Rita Ribeiro and Joaquim Paulo Serra were the keynote speakers of the third session of the PhD Seminars 2016-2017, was held on April 21st, in the Social Sciences Institute of the University of Minho.
“Listening to the voices: narrating, interpreting, rescuing” was the title of the intervention put forwards by Rita Ribeiro. The researcher, who holds a PhD in sociology and a master’s degree in anthropology, is a Lecturer in the Department of Sociology, and a member CECS directive board. She develops research in the field of sociology of culture, dealing with various research tools and how the multiplicity of voices can make a theory and “integrate the contradictions of reality in the way of doing science”. She said that the investigator should also assume his own voice, once as she evidenced, “writing means thinking”.
Joaquim Paulo Serra addressed the topic “The problem of time in research”, stressing out that this is “a problem that we all have, not only in research”. He managed to observe how time was regarded throughout history, since Saint Augustine and Galileo. And quoting Stefan Hawking (A History of Time), he questioned what would exist ahead of time, before the Big Bang, to let air that time may also come to an end. He is a Full Professor at the University of Beira Interior at the Department of Communication and Arts and researcher at the R&D unit Labcom.IFP – Communication, Philosophy and Humanities, who is also President of the Faculty of Arts and Humanities and scientific coordinator of Labcom.IFP, UBI, and President of the Portuguese Association of Communication Sciences (Sopcom).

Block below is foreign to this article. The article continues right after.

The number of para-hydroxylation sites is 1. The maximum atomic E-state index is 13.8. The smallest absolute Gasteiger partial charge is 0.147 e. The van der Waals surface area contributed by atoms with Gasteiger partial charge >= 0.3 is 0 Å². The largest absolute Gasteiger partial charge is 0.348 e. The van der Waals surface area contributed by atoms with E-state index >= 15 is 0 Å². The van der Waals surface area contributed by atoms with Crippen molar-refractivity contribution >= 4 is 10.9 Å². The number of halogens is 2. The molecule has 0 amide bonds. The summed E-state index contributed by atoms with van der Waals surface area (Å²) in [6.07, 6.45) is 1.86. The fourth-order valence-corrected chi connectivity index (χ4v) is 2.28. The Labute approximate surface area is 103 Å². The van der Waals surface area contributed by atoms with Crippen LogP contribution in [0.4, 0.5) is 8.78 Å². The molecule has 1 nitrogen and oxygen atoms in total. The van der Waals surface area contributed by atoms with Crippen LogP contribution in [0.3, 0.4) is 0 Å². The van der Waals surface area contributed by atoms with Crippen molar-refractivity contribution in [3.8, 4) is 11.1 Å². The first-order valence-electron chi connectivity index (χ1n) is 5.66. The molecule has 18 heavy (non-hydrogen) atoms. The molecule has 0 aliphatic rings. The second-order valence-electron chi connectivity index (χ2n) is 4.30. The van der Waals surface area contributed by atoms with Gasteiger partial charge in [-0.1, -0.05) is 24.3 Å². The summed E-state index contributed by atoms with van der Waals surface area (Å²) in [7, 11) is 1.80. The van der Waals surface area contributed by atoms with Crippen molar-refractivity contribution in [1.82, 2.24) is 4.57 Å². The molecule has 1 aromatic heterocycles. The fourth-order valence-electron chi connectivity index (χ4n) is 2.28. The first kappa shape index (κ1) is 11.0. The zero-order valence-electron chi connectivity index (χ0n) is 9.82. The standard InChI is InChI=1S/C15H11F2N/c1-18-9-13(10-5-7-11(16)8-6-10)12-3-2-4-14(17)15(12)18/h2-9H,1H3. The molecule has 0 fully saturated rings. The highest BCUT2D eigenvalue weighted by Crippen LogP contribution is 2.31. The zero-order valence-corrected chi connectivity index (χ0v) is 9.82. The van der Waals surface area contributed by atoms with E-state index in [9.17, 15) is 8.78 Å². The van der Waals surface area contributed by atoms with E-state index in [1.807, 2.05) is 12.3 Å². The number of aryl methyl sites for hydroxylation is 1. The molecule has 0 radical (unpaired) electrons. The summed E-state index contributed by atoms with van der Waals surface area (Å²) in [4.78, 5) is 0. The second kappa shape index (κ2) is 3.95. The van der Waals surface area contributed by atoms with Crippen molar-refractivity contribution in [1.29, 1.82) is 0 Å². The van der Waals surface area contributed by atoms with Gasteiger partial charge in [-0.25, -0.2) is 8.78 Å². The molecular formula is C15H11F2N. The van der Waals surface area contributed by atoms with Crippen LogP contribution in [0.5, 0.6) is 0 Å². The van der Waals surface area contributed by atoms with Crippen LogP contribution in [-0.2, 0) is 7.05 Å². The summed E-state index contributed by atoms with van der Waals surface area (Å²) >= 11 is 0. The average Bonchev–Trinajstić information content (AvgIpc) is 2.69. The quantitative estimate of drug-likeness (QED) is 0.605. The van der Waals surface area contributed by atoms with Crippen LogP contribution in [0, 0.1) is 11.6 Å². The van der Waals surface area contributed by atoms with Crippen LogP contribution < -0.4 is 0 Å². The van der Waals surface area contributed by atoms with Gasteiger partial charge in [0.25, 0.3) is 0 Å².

“The triangulation of data in time, for example, in which one looks for the data of today and intersect with those resulting from investigations already carried out”, he argued. Serra gave examples of ongoing research in doctoral theses. He referred to the conceptual aspect of time, stressing that in the different perspectives, one cannot be said to be one better than another, since all result from philosophical reflections. And he pointed out the aspects of prediction, predictability and conceptualization in the Social Sciences and in the so-called Exact Sciences, in order to refer to the uncertainty of contemporaneity: “as society studies itself, social systems change themselves”. And he illustrates with a recent case: “who could predict that in the US Donald Trump would win the presidential elections?”
Organized by the CECS and the Department of Communication Sciences of the University of Minho, these seminars aim to improve students’ methodological skills, promote reflexivity in orientation practices, and exchange experiences among the various protagonists present in a doctoral process. The next seminar is scheduled for May 26 with Emília Araújo (CECS) and Filipa Subtil (ESCS).